The EAC’s intervention has been especially noteworthy as a contrast to the recent Ministry Report, which made a strong ideological case, with little empirical substantiation, for faster capital account convertibility. The EAC’s advice, on the other hand, seems to have been sensitive to the experience of the last few months, demonstrating the system’s capacity for learning by doing and, indeed, learning from overdoing.

Consider next the economics of the different policy changes. Under current conditions of dwindling ability to influence the exchange rate, the EAC’s recommendation of limiting ECBs, without damaging market confidence, is the most appropriate policy response. I argued in a recent paper in Economic and Political Weekly that inflows of foreign capital are a double-edged sword (http://www.epw.org.in/epw/uploads/articles/10751.pdf). India can, at this stage of its development and given the considerable tightness in skilled labor markets, forgo the efficiency gains from capital inflows for averting costly real exchange rate appreciation. For this reason, the other vestige of policy influence over capital flows—limiting foreign flows into domestic bond markets—should also be preserved for the time being.

Assistance to exporters in the form of duty drawbacks is an inferior response to declining competitiveness: Drawbacks provide relief only to some (mainly manufacturing) exporters; the magnitude of relief is arbitrary and perverse (the more a sector buys imported intermediate inputs, the more relief it gets); import-competing industries get no assistance; and drawbacks give rise to administrative costs and opportunities for rent seeking and evasion. One hopes the assistance will be implemented consistent with India’s World Trade Organization (WTO) obligations. If that is the case, and given the relatively modest magnitude of the relief, it can be viewed as a small cost, perhaps even a necessary political concession to forestall demands for more damaging policy actions.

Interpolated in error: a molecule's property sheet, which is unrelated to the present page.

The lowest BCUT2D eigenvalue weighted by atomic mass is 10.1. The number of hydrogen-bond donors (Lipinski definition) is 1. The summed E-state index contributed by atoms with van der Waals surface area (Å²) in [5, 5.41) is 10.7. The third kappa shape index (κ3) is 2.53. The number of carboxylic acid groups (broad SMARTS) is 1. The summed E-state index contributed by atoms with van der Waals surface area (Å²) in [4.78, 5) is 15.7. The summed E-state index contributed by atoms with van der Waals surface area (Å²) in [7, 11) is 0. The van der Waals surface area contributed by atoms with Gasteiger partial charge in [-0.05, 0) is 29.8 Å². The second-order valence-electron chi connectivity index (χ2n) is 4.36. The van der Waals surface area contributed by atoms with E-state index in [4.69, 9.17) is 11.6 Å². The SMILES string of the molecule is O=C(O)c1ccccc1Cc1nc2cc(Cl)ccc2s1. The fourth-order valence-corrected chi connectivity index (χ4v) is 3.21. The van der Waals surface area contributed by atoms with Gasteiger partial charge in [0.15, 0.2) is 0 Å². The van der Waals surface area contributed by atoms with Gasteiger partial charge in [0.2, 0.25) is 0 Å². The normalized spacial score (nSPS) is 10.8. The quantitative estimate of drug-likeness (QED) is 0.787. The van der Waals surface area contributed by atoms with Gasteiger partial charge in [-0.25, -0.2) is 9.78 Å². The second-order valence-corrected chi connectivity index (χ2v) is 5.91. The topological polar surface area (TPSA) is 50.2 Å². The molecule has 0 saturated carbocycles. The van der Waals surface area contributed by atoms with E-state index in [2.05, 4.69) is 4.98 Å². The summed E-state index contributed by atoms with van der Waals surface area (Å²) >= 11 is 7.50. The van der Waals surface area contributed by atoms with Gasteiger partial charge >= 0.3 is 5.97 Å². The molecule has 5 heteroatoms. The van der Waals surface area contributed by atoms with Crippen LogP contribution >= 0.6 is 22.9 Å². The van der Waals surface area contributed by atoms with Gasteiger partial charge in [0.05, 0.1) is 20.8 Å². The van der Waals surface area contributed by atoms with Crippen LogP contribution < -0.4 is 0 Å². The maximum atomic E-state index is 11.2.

Monetary and exchange rate policy, however, deserves special mention. This policy has mutated three times in three months. First we had exchange market intervention combined with large scale sterilization; this was followed by a brief period of a free float; and now in the third phase, the RBI has reverted to exchange intervention but without sterilization. The consequence has been an explosion in liquidity, with the call rate at nearly zero percent, which is likely to stoke goods and asset price inflation down the road. Moreover, for an economy growing at close to 10 percent, a near zero percent reference interest rate seems unusually low and unsustainable; indeed, some recent inflows are clearly speculative, anticipating that current rupee fixity and monetary laxity will give way again to future appreciation.

It is imperative now for monetary policy to acquire greater predictability. The difficulties should not be underestimated because the RBI is juggling multiple objectives with limited policy levers—all the more reason not to further deplete the RBI’s arsenal by pushing capital account convertibility. Even so, moving between three monetary policy regimes within such a short period, with call rates oscillating between 60 percent and zero percent, cannot be good for engendering market confidence.

On the whole, though, policy making in this recent episode of capital flows and rupee appreciation has been reassuring, even impressive, to watch. But one price of economic success, of being an attractive destination for capital, is the near certainty that more rupee-related turbulence lies ahead.